– And thanks so much for joining us today. So I remember the first time that you were on Mechanics back in Ignite 2018; you revealed Microsoft’s leadership role in eliminating the use of passwords as the main vulnerability both for security breaches as well as a primary data target when the perimeter has been breached. So, at that time passwordless methods, such as biometrics and Windows Hello for Business, they’d been around for a while and we launched the preview of the passwordless authentication method using the Microsoft Authenticator app. This experience now even works well on shared devices like Surface Hub. So a lot’s really happened since we started down this path but how far are you then in terms of reaching your goal of eliminating passwords?
– I would say we’re closer than ever to our goal of eliminating passwords. There has been a few stages along this journey. This includes, developing passwordless methods then growing the partner ecosystem for devices and improving the admin experience. But the good news is that as of today, everything Azure AD users need to go passwordless, is now generally available. So we expect to see much broader adoption moving forward. And as I will show you today we are now on the next step of this journey with the new Temporary Access Pass. This makes it even easier to introduce passwordless methods and it is in public preview today.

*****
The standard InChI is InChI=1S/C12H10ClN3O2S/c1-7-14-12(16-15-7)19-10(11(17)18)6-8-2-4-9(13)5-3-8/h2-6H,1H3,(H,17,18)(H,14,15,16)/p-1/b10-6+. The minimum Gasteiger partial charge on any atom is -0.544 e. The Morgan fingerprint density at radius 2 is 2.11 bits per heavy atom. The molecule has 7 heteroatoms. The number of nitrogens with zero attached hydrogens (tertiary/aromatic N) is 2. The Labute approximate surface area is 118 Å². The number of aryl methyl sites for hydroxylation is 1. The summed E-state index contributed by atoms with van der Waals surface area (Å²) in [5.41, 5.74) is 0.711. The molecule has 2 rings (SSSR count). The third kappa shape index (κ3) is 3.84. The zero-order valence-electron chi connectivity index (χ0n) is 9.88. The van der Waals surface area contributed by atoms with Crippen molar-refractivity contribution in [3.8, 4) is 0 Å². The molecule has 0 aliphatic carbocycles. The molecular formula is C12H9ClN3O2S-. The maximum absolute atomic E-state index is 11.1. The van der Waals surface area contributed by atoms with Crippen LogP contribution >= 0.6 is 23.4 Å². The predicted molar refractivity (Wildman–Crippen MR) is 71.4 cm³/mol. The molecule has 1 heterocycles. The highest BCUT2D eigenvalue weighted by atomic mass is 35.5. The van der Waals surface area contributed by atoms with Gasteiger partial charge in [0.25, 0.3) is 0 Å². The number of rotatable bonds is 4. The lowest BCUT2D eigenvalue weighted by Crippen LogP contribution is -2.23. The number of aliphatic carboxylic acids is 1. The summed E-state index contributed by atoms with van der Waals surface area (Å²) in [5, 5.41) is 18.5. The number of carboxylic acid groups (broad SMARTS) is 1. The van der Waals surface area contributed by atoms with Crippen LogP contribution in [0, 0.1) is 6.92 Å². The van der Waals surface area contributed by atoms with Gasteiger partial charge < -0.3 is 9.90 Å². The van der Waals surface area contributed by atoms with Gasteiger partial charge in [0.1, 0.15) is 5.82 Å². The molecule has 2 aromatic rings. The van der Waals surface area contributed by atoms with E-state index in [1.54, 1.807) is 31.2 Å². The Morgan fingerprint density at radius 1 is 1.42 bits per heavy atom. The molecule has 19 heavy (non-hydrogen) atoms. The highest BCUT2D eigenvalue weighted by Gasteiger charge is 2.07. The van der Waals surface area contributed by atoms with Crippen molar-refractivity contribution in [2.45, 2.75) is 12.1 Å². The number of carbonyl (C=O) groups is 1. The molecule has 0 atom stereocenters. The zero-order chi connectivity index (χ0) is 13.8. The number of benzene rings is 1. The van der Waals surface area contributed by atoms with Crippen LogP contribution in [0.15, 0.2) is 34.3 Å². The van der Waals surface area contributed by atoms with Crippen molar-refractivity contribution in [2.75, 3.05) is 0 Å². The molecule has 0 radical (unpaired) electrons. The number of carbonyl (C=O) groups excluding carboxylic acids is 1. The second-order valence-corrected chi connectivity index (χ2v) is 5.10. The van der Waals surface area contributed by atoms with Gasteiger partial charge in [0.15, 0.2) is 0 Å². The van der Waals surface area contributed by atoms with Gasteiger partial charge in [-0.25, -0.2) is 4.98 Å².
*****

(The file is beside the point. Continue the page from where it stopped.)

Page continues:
– This is one of those things where I think passwords are just so pervasive. You’re not going to be able to stop people using them overnight.
– You really can’t. But it’s encouraging that over the past year, with so many of us working remotely, the use of passwordless methods has really reached an inflection point. More than 200 million users are now using passwordless authentication across Azure Active Directory and Microsoft consumer accounts. So, hopefully it won’t be too long before passwords are a thing of the past.
– You mentioned that Azure AD users have now the pieces to implement passwordless and those are all generally available. What does that mean then in terms of both the user and the IT side?